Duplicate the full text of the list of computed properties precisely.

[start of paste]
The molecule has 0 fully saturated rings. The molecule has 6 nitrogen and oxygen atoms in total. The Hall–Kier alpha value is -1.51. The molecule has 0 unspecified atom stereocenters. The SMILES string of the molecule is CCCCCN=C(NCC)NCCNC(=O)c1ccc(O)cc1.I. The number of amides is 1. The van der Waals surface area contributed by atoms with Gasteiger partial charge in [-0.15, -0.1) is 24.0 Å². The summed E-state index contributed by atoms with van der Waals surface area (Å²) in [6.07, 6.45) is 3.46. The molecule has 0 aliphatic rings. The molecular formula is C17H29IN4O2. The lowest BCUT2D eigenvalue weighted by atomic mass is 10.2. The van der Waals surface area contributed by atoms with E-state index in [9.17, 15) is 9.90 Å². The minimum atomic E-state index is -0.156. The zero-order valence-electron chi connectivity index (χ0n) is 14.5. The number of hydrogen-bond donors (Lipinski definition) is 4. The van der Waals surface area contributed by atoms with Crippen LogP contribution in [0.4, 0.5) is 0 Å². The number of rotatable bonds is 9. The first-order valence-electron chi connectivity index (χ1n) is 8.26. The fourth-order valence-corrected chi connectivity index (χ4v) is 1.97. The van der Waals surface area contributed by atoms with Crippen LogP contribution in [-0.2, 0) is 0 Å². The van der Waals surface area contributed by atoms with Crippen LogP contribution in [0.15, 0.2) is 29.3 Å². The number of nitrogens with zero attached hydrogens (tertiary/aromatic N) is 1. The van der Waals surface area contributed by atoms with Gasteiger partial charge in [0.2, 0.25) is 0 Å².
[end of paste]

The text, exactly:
The molecule has 0 fully saturated rings. The molecule has 6 nitrogen and oxygen atoms in total. The Hall–Kier alpha value is -1.51. The molecule has 0 unspecified atom stereocenters. The SMILES string of the molecule is CCCCCN=C(NCC)NCCNC(=O)c1ccc(O)cc1.I. The number of amides is 1. The van der Waals surface area contributed by atoms with Gasteiger partial charge in [-0.15, -0.1) is 24.0 Å². The summed E-state index contributed by atoms with van der Waals surface area (Å²) in [6.07, 6.45) is 3.46. The molecule has 0 aliphatic rings. The molecular formula is C17H29IN4O2. The lowest BCUT2D eigenvalue weighted by atomic mass is 10.2. The van der Waals surface area contributed by atoms with E-state index in [9.17, 15) is 9.90 Å². The minimum atomic E-state index is -0.156. The zero-order valence-electron chi connectivity index (χ0n) is 14.5. The number of hydrogen-bond donors (Lipinski definition) is 4. The van der Waals surface area contributed by atoms with Crippen LogP contribution in [0.4, 0.5) is 0 Å². The number of rotatable bonds is 9. The first-order valence-electron chi connectivity index (χ1n) is 8.26. The fourth-order valence-corrected chi connectivity index (χ4v) is 1.97. The van der Waals surface area contributed by atoms with Crippen LogP contribution in [-0.2, 0) is 0 Å². The van der Waals surface area contributed by atoms with Crippen LogP contribution in [0.15, 0.2) is 29.3 Å². The number of nitrogens with zero attached hydrogens (tertiary/aromatic N) is 1. The van der Waals surface area contributed by atoms with Gasteiger partial charge in [0.2, 0.25) is 0 Å².